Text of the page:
Birth Trauma Awareness and Hope for Change in Australia

Within the 30% of women experiencing birth trauma 70% of those say that it was due to the way they were cared for, or spoken to.

Jerusha profile black and white image

Hello, welcome to another episode of the She Births Show. Today I have a dear friend and fellow doula, Jerusha Sutton, on the podcast.

Jerusha has been a birth worker for 17 years, a birth and postnatal doula in Australia and the UK, and an international award-winning birth photographer and videographer.

Together we are talking about her film, which has won 24 international film festival awards that she made in collaboration with Jo Hunter, Zoe Naylor and Selina Scoble, Birth Time.

We discuss the changes that Birth Time is making both culturally and politically to our conversations about birth experiences and birth trauma. It has sparked a fire that I am happy to say is now blazing.

I’m sure many of you have seen Birth Time and been very moved by it and had multiple questions arise about your own experiences of giving birth in the system and the care you received.

Today we dive into the film’s core message, which revolves around the question; what would it take for all women to come out of their birth not only safe but emotionally well?

On the back of Birth Time a study at Western Sydney University launched, the same place that did the She Births® study. Over 9 months they collected over 8,000 submissions about women’s experiences of giving birth in Australia in the last 5 years.

You might know this as the BESt study. You can stay up to date with the study via a Facebook link.

What was found was heartbreaking but has subsequently changed legal ease already and initiated a NSW parliamentary inquiry.

If you are in NSW, please, I encourage you to submit any traumatic experience you have had to the inquiry.

If you are a birth worker and have ever witnessed anything traumatic in New South Wales, you are also invited to submit before the 11th of August.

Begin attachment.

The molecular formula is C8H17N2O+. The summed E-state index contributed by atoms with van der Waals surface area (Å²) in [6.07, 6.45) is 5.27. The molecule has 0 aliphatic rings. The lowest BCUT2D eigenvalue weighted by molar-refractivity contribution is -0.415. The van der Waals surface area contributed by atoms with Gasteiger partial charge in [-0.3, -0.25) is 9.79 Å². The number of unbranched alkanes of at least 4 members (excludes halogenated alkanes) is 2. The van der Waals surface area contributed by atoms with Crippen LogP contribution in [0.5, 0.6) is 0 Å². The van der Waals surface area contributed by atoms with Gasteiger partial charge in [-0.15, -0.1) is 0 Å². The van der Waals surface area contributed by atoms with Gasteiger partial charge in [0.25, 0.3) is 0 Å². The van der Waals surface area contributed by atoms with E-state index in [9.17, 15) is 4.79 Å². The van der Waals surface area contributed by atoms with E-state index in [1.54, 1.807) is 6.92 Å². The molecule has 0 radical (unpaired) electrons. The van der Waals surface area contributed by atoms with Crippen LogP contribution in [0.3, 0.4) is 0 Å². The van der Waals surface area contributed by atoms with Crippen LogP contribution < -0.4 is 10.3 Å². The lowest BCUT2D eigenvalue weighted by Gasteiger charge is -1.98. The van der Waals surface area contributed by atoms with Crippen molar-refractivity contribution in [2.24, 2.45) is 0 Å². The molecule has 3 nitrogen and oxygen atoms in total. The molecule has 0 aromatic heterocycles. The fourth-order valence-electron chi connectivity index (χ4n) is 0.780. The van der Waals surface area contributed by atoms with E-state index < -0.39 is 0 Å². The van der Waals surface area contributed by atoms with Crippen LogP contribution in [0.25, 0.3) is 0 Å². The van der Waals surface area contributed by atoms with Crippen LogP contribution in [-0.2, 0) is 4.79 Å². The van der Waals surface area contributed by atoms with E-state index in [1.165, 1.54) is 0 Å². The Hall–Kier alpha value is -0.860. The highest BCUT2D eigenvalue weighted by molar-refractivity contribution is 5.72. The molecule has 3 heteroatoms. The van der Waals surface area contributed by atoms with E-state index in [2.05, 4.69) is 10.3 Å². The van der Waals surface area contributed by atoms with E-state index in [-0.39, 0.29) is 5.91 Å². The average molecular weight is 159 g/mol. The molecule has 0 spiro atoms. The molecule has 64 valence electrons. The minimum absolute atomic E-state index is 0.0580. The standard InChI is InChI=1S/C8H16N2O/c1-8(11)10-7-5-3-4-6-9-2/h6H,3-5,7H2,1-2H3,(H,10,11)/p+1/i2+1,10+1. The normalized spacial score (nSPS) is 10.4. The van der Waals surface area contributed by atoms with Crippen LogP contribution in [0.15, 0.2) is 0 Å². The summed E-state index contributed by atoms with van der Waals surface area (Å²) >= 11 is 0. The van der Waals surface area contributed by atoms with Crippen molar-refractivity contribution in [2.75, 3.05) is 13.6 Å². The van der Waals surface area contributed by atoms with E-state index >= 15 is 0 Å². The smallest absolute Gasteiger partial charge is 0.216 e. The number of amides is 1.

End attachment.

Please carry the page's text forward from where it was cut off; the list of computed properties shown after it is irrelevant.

Birth trauma is defined as inappropriate, disrespectful or abusive treatment before, during and after birth. We expand on these definitions in our chat.

The BESt study found that 30% of women experience some form of birth trauma in Australia. Shockingly, 1 in 10 women experience obstetric violence.

We go into more detail about what obstetric violence is. Please note it is not specifically referring to an obstetrician but includes all birth workers. And violence is not just actions but words too and what is commonly experienced as coercive language and a lack of informed consent.

Within the 30% of women experiencing birth trauma 70% of those say that it was due to the way they were cared for, or spoken to:

58% of women felt dehumanized.

26% of women felt violated

16% of women felt powerless.

All of these experiences have very significant effects on women, their relationships and of course, partners and babies too.

None of this is okay. So how do we fix it?

Well tune in to discover the most evidence-based solutions. Jerusha and I discuss

  • What is birth trauma & how can we reduce it
  • What is true continuity of care
  • The importance of indigenous birthing on country
  • The healing power of birth in our lineages
  • Jerusha’s best experience while interviewing birthing experts for the film
  • My experience of remembering Leroy’s birth at his 21st birthday party recently









The post Birth Trauma Awareness and Hope for Change in Australia appeared first on shebirths.com.